Club Penguin. Moshi Monsters. Webkinz. These social networking sites are fun, safe ways for kids to play games on the Internet, interact with other kids online, and they are pretty cute ideas. You can maneuver a a virtual creature around, decorate it's room, make it tell jokes, play games, and take care of it.
Neat, right? At least they are learning to use the computer, instead of sitting in front of the Dinsey Channel all day, right?
A few safety features are in place to ensure that your kids can interact in the virtual world and stay safe.
- Club Penguin, a free site with membership upgrades, requires you to sign up using a confirmation email in your parents address. Although this can be bypassed by a savvy child using a Gmail account, I don't think most children will have a reason to do this. Also, Club Penguin has a page devoted to internet safety and urges parents to teach their children how to be safe - don't give out personal information, don't share your password, use moderated chat rooms, don't use your real name, etc. Also Club Penguin has something called "Ultimate Safe Chat" which allows children to respond using a preset menu of responses only.
- Moshi Monsters also requires a parent email address to activate the account, and devotes a parent page to internet safety.
- Webkinz requires you to purchase a Webkinz stuffed animal, which comes with a code. The code can be used only once to register. I did notice that accounts expire... and I don't know what happens when it does -- are you required to purchase another Webkinz to continue with the site? Webkins says this about their safety:
When I started to research for this post, I was expecting to find things that I didn't like, such as ads, uncontrolled chat rooms, sites trying to soak parents for money. I found none of that.
With the exception of the cost to purchase a Webkins ( about twelve dollars, and the kids have a cute stuffed animal to play with), or the optional cost to upgrade the Club Penguin account (about six dollars per month) there is no cost involved. Moshi Monsters is entirely free.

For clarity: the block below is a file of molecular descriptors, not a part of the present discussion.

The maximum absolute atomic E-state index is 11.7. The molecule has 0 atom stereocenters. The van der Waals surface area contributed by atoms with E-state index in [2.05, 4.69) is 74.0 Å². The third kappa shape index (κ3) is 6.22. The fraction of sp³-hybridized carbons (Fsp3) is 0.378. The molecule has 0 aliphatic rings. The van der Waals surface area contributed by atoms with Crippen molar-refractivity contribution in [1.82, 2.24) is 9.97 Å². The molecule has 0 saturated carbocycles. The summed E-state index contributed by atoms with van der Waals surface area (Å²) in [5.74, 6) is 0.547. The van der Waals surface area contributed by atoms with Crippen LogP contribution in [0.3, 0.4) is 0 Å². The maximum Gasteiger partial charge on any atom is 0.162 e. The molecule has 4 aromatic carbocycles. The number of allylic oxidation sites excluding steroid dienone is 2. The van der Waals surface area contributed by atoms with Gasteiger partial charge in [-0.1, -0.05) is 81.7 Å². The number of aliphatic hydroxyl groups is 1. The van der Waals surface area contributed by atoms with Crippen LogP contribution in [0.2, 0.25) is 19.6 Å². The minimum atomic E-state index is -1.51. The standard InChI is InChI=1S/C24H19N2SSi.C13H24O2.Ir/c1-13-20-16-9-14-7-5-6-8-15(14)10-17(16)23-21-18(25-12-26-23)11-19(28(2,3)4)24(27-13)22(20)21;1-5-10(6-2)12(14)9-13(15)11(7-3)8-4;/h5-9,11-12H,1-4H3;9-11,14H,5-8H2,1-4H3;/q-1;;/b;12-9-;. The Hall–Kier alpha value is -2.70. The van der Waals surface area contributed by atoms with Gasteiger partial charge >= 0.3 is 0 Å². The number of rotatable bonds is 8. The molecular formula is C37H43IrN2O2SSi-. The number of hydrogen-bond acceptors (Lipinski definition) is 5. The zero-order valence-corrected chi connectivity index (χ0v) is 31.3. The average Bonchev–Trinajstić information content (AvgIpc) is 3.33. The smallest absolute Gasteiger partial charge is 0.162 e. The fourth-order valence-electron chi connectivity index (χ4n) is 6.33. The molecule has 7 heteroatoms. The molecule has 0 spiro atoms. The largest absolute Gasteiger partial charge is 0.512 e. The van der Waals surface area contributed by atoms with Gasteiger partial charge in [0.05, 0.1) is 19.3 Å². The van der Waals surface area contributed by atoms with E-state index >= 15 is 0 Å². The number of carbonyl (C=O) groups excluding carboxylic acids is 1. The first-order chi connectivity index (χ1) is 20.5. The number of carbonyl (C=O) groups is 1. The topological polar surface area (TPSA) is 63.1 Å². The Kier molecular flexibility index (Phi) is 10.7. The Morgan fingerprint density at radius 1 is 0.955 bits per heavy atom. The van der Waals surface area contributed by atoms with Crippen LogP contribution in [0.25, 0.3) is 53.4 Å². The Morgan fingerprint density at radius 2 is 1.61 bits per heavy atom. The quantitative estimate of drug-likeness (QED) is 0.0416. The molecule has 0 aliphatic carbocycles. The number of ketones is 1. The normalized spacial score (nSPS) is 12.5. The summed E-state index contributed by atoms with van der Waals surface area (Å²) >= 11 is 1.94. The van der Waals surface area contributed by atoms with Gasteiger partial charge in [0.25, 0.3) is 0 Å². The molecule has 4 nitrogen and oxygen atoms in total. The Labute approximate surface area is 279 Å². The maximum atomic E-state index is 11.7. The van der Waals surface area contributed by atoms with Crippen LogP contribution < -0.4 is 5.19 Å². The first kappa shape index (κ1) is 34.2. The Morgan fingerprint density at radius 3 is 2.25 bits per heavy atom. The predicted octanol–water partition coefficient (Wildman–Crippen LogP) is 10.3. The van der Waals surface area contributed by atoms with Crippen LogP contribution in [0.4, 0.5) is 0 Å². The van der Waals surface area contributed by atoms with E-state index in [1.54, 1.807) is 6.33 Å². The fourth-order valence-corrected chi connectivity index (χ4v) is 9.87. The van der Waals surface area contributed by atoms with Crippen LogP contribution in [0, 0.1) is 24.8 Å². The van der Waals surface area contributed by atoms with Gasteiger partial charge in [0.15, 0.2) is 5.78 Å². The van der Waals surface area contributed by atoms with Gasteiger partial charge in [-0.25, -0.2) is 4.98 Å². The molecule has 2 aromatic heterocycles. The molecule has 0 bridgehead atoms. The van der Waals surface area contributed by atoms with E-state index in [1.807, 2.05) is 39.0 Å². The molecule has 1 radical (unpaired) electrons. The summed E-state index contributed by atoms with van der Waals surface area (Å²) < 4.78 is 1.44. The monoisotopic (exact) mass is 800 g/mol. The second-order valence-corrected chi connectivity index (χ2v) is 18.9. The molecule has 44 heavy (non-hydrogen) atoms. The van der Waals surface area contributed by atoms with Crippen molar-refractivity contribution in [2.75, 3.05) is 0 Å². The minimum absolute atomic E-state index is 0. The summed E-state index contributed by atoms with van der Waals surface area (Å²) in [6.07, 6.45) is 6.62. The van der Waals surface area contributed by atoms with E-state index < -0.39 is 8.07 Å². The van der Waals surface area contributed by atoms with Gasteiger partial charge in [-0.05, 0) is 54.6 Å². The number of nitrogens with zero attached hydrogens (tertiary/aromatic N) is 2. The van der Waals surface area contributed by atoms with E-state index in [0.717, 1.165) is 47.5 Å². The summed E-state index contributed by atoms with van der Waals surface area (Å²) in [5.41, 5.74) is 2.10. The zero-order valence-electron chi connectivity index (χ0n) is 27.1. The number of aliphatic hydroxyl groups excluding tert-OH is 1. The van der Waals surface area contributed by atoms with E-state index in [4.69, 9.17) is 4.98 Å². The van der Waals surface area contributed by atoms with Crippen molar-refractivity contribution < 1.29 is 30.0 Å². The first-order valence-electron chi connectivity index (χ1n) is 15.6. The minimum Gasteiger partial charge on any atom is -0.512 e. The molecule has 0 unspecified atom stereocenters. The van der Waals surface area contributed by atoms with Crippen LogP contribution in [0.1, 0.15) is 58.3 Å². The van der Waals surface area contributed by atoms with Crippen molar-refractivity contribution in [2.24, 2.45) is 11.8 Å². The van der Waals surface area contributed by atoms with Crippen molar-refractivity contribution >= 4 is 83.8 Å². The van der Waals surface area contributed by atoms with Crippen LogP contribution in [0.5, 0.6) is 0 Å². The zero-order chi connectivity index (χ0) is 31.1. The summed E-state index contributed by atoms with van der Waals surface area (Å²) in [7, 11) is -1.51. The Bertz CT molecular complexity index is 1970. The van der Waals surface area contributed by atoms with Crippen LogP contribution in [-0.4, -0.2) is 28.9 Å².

Parents, check your children's accounts. Play the games on their sites ( Webkinz games are fun, and if you don't watch yourself, can be addicting), and manage their time on the sites.
Let them use the sites for down-time and entertainment, but stress that these virtual worlds are just for fun, and shouldn't take up a lot of the time in their lives. Above all, keep them grounded in the real world.
Webkinz can be a great game/social networking site for kids, but you are right: it is addicting and still needs to be monitored.
When it comes to monitoring websites, it is crucial parents have good software tools in addition parental guidance. Have you ever heard of accountability software? Accountability software is specifically for adults who want to guard where they go online without any blocking or filtering. Combined with filtering, it's a great Internet safety solution for the whole family. If you want more info about it check out my post “Is Filtering All There Is?” - http://www.covenanteyes.com/blog/2008/06/12/is-filtering-all-there-is-introducing-accountability-software/
Well of course, MoshiMonsters now requires average membership cost as well. Its probably because of the economy and budget cuts, but of course, the basic version is still free. However, my daughter doesn't mind the fact that she's wasn't a "MoshiMember" though she was delighted at recieving membership for her birthday.
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